World Bank and Japanese Investors Highlight Efforts to Support Nutrition through Sustainable Development Bonds

TOKYO – The World Bank (International Bank for Reconstruction and Development, IBRD, Aaa/AAA) has issued a total of US$250 million equivalent in Sustainable Development Bonds to Japanese investors while highlighting the importance of good nutrition to build human capital. This engagement with investors began with an investment from Nippon Life Insurance Company in October 2020 to raise awareness about the World Bank’s activities to address malnutrition.

The initiative has attracted both institutional and retail investors. This includes investments most recently from Meiji Yasuda and Taiju life insurance companies ahead of the Tokyo Nutrition for Growth (N4G) Summit on December 7-8, 2021 to promote global efforts to solve the nutrition crisis.

“We are very pleased to see continued interest from Japanese investors in support of the mission of the World Bank,” said Jingdong Hua, Vice President and Treasurer, World Bank. “Raising our collective consciousness on how we can contribute to solutions through investment for critical development challenges like nutrition crisis is instrumental in building a better and more sustainable future.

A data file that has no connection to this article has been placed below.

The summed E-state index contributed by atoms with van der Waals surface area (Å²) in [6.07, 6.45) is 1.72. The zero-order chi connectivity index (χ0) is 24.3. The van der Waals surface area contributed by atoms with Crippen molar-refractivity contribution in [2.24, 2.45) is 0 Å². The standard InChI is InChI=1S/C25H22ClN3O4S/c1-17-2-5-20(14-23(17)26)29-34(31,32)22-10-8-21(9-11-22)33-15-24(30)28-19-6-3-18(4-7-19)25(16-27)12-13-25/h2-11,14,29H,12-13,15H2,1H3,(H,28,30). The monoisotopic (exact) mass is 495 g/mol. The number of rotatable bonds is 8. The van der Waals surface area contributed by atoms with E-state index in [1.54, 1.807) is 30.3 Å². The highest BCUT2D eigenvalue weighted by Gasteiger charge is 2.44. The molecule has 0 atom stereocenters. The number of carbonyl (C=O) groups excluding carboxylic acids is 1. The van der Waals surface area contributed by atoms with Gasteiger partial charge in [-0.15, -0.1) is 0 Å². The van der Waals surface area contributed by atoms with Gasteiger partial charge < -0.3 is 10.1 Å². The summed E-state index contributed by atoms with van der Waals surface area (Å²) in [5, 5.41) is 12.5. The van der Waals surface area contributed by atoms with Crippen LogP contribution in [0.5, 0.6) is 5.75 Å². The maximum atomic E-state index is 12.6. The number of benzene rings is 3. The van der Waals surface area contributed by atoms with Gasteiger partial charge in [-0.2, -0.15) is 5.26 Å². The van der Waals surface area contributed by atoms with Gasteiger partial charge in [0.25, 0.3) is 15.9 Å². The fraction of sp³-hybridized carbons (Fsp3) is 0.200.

“The enormous human and economic costs of malnutrition fall hardest on poor people, women, and children,” said Mamta Murthi, World Bank’s Vice President for Human Development. “We welcome the strong collaboration among stakeholders, including innovative financing from the private sector and investors that support healthier foods – and improving nutrition where the needs are greatest.”

World Bank bonds support the financing of sustainable development projects and programs in member countries across a range of sectors in line with its mission to end extreme poverty and promote shared prosperity. This includes US$6 billion in projects, of which US$1.5 billion are in IBRD countries, helping to improve nutrition and addressing obesity and undernutrition. Good nutrition is critical to improving human capital — a central driver of sustainable growth and poverty reduction. However, COVID-19 and other shocks are expected to have pushed 155 million people into acute food insecurity, with 28 million at risk of famine. Millions of children will also fall into malnutrition due to pandemic related service disruptions and not achieve their full growth potential, which leads to an estimated US$44 billion economic productivity loss a year. There is an urgent need to ensure that the world’s poor have access to the knowledge, resources, and services needed to achieve optimal nutrition.

 

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